Comments:Accidental email brings product placement agency under fire
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Is the use of product placement in popular music degrading to the artists?
I don't think it takes away from artistic integrity. If they're selling their art out, there's not really any integrity in the first place. But it's an insult to the people listening to the music, and it's a dishonest, sneaky, and intrusive means of advertising. --Poisonous (talk) 08:35, 21 September 2008 (UTC)
Product placement makes me more likely to avoid the product altogether. I've always held great contempt for that practice. --220.127.116.11 09:07, 21 September 2008 (UTC)
- I believe the phrase we are looking for is 'whored out'. It is commonly used in the music scene - at least, the heavy end where I listen - to attack bands for overcommercialisation instead of actual music, but it can be applied much more universally than that ("And tomorrow when I'm gone, will they whore my image on?"). The linked quote basically is typical of what is leveled at record labels then and always, but again goes far beyond. The 'New Morgue' is the record industry, where the music comes to die, and the 'Chainsaw' is Charlie's record label. Blood Red Sandman (Talk) (Contribs) 10:24, 21 September 2008 (UTC)
Considering that Run DMC had a hit with "My Adidas" in 1986, artists promoting their favoured brands can hardly be considered a new phenomenon. As long as the process is conceived and led by the artist and not the brand, I have no problem with it at all; indeed allowing artists to create their own material without interference is surely the very bedrock of artistic integrity.
More recently, control over this process has shifted to the brands themselves in some cases but the decision whether or not to get involved with such a tawdry excersise still sits with the artist themselves. As such, there isn't any direct effect on artistic integrity at all, rather the issue is one of the public perception of the integrity of the artists themselves, measured against a standard of their own devising.
It's perfectly possible for an artist to retain his integrity whilst promoting any number of brands in his or her work; if the individual is motivated purely by the acquisition of wealth using any means available, as is the case with many of today's rap artists, I see no conflict between the artistic and commercial endeavor because in any important sense they are the same thing.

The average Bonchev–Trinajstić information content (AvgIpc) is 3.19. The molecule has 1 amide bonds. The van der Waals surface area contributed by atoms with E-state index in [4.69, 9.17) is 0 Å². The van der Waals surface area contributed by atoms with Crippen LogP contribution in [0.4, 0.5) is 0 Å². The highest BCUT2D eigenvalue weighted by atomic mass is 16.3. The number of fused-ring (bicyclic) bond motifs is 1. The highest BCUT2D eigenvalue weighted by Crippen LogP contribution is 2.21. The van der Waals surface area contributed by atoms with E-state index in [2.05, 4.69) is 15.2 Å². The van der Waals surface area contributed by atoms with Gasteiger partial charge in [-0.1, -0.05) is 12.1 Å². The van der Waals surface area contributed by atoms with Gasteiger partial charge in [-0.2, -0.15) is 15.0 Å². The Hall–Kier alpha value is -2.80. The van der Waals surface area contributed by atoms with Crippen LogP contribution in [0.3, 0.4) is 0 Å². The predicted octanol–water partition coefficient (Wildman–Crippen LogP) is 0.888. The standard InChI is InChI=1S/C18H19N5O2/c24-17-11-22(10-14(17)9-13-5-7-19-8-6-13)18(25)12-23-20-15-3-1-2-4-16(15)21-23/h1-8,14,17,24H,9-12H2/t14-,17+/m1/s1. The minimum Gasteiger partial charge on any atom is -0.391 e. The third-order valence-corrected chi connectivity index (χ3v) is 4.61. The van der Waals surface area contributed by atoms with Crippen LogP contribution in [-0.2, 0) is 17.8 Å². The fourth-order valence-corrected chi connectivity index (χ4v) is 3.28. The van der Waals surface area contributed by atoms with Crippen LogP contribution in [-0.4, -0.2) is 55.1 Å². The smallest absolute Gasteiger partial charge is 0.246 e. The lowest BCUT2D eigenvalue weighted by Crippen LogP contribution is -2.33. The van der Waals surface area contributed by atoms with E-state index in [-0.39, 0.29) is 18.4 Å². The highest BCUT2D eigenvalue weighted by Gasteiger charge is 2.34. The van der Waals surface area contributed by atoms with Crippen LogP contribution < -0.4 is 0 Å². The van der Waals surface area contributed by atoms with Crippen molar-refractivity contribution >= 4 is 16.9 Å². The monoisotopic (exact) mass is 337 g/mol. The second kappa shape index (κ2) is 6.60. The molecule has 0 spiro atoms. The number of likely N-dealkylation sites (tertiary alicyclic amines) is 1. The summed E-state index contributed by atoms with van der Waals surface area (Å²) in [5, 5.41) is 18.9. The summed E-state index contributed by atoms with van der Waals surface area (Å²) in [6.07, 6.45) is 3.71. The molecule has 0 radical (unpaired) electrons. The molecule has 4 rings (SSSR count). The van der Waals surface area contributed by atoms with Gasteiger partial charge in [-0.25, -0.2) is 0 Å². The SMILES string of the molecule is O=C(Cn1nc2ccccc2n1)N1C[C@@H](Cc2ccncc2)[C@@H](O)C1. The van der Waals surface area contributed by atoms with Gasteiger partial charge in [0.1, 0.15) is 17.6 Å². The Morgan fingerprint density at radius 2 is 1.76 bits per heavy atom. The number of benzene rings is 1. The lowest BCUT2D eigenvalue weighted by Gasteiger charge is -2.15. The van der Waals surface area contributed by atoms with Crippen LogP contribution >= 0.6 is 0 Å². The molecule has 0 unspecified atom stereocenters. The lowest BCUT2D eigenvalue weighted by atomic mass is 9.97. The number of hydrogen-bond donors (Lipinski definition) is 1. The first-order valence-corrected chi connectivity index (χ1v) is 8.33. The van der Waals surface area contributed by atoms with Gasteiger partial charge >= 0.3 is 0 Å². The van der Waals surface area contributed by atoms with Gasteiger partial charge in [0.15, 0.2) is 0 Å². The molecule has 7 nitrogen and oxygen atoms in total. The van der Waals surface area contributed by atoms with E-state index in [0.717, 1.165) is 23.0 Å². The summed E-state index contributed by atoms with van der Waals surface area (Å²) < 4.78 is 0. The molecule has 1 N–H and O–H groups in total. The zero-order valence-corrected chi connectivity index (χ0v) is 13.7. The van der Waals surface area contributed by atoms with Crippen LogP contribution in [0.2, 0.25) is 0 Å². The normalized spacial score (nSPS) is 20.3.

At the end of the day, musicians will always make music and whores will always peddle themselves. The only issue here for artists is deciding which they are.
There are clearly other important issues to discuss when we turn to the effect of product placement on the "buying public", a topic that I don't have the time to get into right now, but again it's nothing new - TV and film companies have been doing it for decades. Context-sensitive internet advertising also comes under the same broad heading. —The preceding unsigned comment was added by 18.104.22.168 (talk • contribs)
The "artists" listed are not artists if they allow their songs to be used like this. Aside from that, most of those listed should be accurately called "performers" instead of "artists" anyway. 22.214.171.124 19:59, 21 September 2008 (UTC)
Product Placement is great
From a marketing standpoint, I think Product placement is fantastic. Most americans don't pay attention to commericials, unless they're running during the superbowl. How else are new products going to find their way into the target consumers mind. From an artistic standpoint, I think as long as it's done gracefully, all is well. —Preceding unsigned comment added by 126.96.36.199 (talk) 01:38, 22 September 2008 (UTC)
- Some of you puppies need excised from the gene pool. --Brian McNeil / talk 21:00, 23 September 2008 (UTC)
- What's a good product? What's a bad product? How do you judge? Popularity? How moral it is? How well designed? Etc? --188.8.131.52 19:21, 23 September 2008 (UTC)
UPDATE: Wired retraction
UPDATE: (A representative from Adam Kluger Public Relations in New York City (http://www.adamklugerpr.com/) contacted wired.com to say that there should also be no confusion over the fact that their New York City based PR Firm, founded by a former television producer (CNN, FOX), also coincidentally named Adam Kluger, is not involved in this issue in any way and should not be confused with the Adam Kluger quoted above in this article.) —Preceding unsigned comment added by 184.108.40.206 (talk) 22:42, 23 September 2008 (UTC)